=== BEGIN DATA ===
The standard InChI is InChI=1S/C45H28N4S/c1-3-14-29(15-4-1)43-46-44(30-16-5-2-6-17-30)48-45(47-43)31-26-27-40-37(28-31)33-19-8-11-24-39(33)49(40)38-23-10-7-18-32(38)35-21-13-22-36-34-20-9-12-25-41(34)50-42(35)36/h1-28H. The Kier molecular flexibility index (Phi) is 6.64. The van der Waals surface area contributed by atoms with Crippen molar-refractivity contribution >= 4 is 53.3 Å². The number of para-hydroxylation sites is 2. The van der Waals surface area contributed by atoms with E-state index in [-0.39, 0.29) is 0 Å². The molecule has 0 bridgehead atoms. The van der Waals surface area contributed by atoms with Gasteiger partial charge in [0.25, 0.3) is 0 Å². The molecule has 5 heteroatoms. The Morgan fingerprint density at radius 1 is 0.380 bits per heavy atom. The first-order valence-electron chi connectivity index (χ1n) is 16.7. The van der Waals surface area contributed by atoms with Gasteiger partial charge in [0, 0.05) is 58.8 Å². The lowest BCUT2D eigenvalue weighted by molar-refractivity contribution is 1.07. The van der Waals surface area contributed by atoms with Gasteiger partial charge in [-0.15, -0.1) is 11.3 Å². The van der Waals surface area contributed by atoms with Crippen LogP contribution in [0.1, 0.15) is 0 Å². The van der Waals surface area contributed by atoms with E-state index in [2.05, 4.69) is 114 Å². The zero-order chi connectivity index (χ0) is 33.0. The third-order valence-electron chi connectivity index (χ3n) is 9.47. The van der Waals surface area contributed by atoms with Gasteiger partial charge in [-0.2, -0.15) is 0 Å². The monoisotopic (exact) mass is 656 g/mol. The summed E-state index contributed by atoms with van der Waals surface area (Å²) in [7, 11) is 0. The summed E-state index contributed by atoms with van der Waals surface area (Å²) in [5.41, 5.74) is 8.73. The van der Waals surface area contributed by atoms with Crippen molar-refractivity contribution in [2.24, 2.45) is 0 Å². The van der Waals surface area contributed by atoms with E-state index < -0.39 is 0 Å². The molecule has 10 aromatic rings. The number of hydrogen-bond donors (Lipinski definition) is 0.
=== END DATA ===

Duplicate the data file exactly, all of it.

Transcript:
The standard InChI is InChI=1S/C45H28N4S/c1-3-14-29(15-4-1)43-46-44(30-16-5-2-6-17-30)48-45(47-43)31-26-27-40-37(28-31)33-19-8-11-24-39(33)49(40)38-23-10-7-18-32(38)35-21-13-22-36-34-20-9-12-25-41(34)50-42(35)36/h1-28H. The Kier molecular flexibility index (Phi) is 6.64. The van der Waals surface area contributed by atoms with Crippen molar-refractivity contribution >= 4 is 53.3 Å². The number of para-hydroxylation sites is 2. The van der Waals surface area contributed by atoms with E-state index in [-0.39, 0.29) is 0 Å². The molecule has 0 bridgehead atoms. The van der Waals surface area contributed by atoms with Gasteiger partial charge in [0.25, 0.3) is 0 Å². The molecule has 5 heteroatoms. The Morgan fingerprint density at radius 1 is 0.380 bits per heavy atom. The first-order valence-electron chi connectivity index (χ1n) is 16.7. The van der Waals surface area contributed by atoms with Gasteiger partial charge in [0, 0.05) is 58.8 Å². The lowest BCUT2D eigenvalue weighted by molar-refractivity contribution is 1.07. The van der Waals surface area contributed by atoms with Gasteiger partial charge in [-0.15, -0.1) is 11.3 Å². The van der Waals surface area contributed by atoms with Crippen LogP contribution in [0.1, 0.15) is 0 Å². The van der Waals surface area contributed by atoms with E-state index in [2.05, 4.69) is 114 Å². The zero-order chi connectivity index (χ0) is 33.0. The third-order valence-electron chi connectivity index (χ3n) is 9.47. The van der Waals surface area contributed by atoms with Gasteiger partial charge in [-0.2, -0.15) is 0 Å². The monoisotopic (exact) mass is 656 g/mol. The summed E-state index contributed by atoms with van der Waals surface area (Å²) in [7, 11) is 0. The summed E-state index contributed by atoms with van der Waals surface area (Å²) in [5.41, 5.74) is 8.73. The van der Waals surface area contributed by atoms with Crippen molar-refractivity contribution in [2.24, 2.45) is 0 Å². The van der Waals surface area contributed by atoms with E-state index < -0.39 is 0 Å². The molecule has 10 aromatic rings. The number of hydrogen-bond donors (Lipinski definition) is 0.